Category Archives: Narrative Design


Sid Meier is best known, and rightfully so, for his line of Civilization games.  But they are far from the only classic strategy games in his resume. My favorite of his works, hands down, was Pirates!, which came out in 1987 and was re-released with updated graphics and gameplay in 2004.   The only time […]

All The Stage Is A World

Small world, big stories A few weeks ago I watched the extraordinary documentary Marwencol. It tells the story of Mark Hogancamp, who recovered from a brutal beating that almost claimed his life by immersing himself in an epic art project. He built a ⅙-scale model of a World War II era Belgian town in his […]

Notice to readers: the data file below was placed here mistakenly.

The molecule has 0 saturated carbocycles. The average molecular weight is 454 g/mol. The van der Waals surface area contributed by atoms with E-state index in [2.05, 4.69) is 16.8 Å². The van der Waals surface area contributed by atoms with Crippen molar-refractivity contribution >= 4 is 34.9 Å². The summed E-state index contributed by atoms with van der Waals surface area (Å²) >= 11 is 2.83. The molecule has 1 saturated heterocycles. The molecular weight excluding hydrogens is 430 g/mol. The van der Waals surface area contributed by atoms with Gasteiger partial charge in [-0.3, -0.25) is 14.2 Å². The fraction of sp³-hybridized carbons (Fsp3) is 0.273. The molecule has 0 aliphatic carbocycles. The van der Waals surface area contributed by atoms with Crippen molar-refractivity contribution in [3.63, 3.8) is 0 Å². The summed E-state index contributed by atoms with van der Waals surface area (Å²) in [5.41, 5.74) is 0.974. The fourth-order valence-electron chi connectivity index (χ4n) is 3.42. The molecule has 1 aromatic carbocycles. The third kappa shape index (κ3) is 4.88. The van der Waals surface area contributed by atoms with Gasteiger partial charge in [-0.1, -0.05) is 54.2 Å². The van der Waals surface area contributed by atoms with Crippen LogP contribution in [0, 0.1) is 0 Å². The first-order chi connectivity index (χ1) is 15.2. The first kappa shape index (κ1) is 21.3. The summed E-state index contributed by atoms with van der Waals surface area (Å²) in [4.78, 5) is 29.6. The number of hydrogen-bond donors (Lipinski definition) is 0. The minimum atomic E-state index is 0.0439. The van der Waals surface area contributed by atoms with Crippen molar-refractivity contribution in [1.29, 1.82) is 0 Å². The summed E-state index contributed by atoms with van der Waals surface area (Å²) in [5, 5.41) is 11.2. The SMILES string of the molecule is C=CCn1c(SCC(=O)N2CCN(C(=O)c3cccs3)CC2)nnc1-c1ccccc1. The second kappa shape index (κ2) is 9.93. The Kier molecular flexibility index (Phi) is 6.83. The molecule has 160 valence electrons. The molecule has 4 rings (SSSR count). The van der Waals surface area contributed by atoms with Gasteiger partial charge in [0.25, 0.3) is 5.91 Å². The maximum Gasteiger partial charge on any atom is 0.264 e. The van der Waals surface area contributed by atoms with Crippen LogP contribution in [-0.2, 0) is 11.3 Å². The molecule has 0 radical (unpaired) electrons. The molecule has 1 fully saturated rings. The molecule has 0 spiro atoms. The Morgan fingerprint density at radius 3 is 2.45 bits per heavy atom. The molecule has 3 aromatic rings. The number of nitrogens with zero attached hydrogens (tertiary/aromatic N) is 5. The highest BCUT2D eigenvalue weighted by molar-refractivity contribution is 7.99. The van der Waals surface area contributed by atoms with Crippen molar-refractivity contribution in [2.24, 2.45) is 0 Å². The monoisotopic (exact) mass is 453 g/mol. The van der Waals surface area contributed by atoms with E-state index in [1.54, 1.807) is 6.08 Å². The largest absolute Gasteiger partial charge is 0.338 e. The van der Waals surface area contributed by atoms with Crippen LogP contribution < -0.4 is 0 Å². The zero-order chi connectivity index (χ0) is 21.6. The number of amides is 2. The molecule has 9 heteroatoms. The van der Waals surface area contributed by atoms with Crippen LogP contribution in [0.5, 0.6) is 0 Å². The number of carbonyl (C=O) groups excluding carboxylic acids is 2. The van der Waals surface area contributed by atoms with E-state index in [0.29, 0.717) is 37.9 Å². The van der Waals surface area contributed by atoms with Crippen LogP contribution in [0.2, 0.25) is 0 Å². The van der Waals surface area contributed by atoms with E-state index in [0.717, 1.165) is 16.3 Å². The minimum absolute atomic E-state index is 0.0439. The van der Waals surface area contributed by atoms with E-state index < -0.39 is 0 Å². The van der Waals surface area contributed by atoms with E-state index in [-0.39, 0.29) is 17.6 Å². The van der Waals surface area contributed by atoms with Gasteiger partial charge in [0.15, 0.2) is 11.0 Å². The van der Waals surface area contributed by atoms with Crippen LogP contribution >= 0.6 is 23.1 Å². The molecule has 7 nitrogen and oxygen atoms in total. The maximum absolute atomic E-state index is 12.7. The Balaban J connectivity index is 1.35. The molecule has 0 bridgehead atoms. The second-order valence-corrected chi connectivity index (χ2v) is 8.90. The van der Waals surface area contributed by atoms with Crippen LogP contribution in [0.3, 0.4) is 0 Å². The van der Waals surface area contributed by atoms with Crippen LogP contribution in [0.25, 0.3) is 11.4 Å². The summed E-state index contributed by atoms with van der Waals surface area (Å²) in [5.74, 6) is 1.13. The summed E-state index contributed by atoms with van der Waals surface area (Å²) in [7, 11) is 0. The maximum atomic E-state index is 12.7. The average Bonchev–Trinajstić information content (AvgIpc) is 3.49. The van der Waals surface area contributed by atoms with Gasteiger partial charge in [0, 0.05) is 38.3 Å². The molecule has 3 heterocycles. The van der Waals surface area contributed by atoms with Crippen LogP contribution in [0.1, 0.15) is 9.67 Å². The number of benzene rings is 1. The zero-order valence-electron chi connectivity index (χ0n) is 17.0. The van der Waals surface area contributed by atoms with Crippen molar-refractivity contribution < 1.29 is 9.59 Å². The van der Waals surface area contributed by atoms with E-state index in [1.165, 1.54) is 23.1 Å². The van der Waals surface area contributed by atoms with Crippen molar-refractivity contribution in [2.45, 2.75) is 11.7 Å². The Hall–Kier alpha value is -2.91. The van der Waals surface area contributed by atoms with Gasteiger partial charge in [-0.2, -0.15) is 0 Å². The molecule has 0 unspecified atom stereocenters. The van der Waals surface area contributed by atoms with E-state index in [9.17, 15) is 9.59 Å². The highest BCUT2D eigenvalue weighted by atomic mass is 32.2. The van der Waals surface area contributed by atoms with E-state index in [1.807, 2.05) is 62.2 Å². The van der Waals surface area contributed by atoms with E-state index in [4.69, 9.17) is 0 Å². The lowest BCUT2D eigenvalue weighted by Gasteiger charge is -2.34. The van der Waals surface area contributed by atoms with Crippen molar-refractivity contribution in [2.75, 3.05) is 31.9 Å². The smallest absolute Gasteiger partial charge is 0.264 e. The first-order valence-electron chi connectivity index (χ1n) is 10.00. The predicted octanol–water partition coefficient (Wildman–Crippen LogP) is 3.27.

The Day I Killed 10,000 Russians

When I was a kid, I loved playing with board games.  Not playing board games, playing with them.  I’d dump all the pieces onto the carpet—usually from more than one game—and play with them elements in new and unintended ways.  My folks didn’t quite understand what I was doing.  “That’s not how you play,” they’d […]

A Question of Scale

When a man who has saved the world — hell, the universe — more than once says that you’re laying it on a little thick, you are obliged to listen. I give you the words of Harrison Ford: I think what a lot of action movies lose these days, especially the ones that deal with […]


Reinventing the Wheel

It’s spring, and I’ve been thinking about “newness” and originality in terms of playwriting, and more generally, storytelling.  In a world where we are constantly bombarded by story through all kinds of mediums, how can a writer create anything original or new? I had a playwriting student once who told me he didn’t read plays […]

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